A powerful and key part of the architecture is the separation of a vector object's geometry from its appearance. Appearance is handled by a class called DKStyle, which is a tree of graphical attributes and drawing behaviours that can be attached to vector objects. Objects can share styles if this makes sense for your app, so changing the style alters the appearance of all objects sharing that style. Alternatively a 1:1 relationship between objects and styles would allow your app to adopt the more conventional vector drawing paradigm. Styles go well beyond the stroke and fill of a path, as any number of components are supported. Styles define both what is drawn and in what order. For example the path shown here has three strokes with differing dash attributes, widths and colours. Custom style attributes are also easy to make - for example you can define a custom style attribute that will extract a piece of user data from the object and display it, perhaps as a label attached to the object. The possibilities are endless, because the architecture is totally flexible and open-ended.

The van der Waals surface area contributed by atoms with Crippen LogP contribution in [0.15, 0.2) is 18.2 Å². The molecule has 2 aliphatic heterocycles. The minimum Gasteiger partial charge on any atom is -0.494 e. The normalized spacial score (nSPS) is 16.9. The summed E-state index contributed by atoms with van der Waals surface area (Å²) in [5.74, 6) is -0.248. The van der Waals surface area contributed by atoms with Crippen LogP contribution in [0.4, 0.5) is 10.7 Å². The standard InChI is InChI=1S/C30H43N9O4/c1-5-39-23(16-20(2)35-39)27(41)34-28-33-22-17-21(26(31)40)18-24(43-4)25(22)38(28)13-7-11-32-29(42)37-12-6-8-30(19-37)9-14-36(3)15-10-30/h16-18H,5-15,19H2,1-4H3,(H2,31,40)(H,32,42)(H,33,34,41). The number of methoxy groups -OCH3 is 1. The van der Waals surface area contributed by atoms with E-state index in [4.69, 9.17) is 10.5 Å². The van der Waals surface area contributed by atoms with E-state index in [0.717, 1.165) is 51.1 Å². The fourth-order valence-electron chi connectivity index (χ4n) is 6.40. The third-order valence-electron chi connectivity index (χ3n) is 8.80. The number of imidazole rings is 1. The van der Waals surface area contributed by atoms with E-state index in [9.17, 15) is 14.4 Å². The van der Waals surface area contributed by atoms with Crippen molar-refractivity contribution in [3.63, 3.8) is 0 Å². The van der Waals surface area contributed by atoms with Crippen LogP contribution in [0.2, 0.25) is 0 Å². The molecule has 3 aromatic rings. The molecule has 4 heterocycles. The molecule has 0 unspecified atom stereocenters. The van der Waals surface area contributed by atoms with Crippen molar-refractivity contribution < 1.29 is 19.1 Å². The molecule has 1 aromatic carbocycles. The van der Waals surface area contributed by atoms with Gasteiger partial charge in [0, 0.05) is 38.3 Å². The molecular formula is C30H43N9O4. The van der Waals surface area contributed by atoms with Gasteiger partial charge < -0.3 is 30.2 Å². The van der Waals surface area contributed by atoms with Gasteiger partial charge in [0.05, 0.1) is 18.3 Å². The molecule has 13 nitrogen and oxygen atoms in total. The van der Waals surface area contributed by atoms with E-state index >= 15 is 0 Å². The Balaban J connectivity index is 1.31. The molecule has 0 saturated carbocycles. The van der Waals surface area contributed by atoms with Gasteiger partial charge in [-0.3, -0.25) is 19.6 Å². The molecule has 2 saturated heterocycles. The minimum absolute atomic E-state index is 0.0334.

The standard style components include: Strokes, Fills (both of which support gradients and shadows as well as flat colours), Pattern fill, Path decorator (see below), Text Labeler (which provides text on a path as well as block text), Hatching, Core Image effect group, plain group (provides no rendering functionality but allows elements to be grouped together and managed as a set), Arrowed strokes (including dimensioning lines), Zig-zag fills and strokes.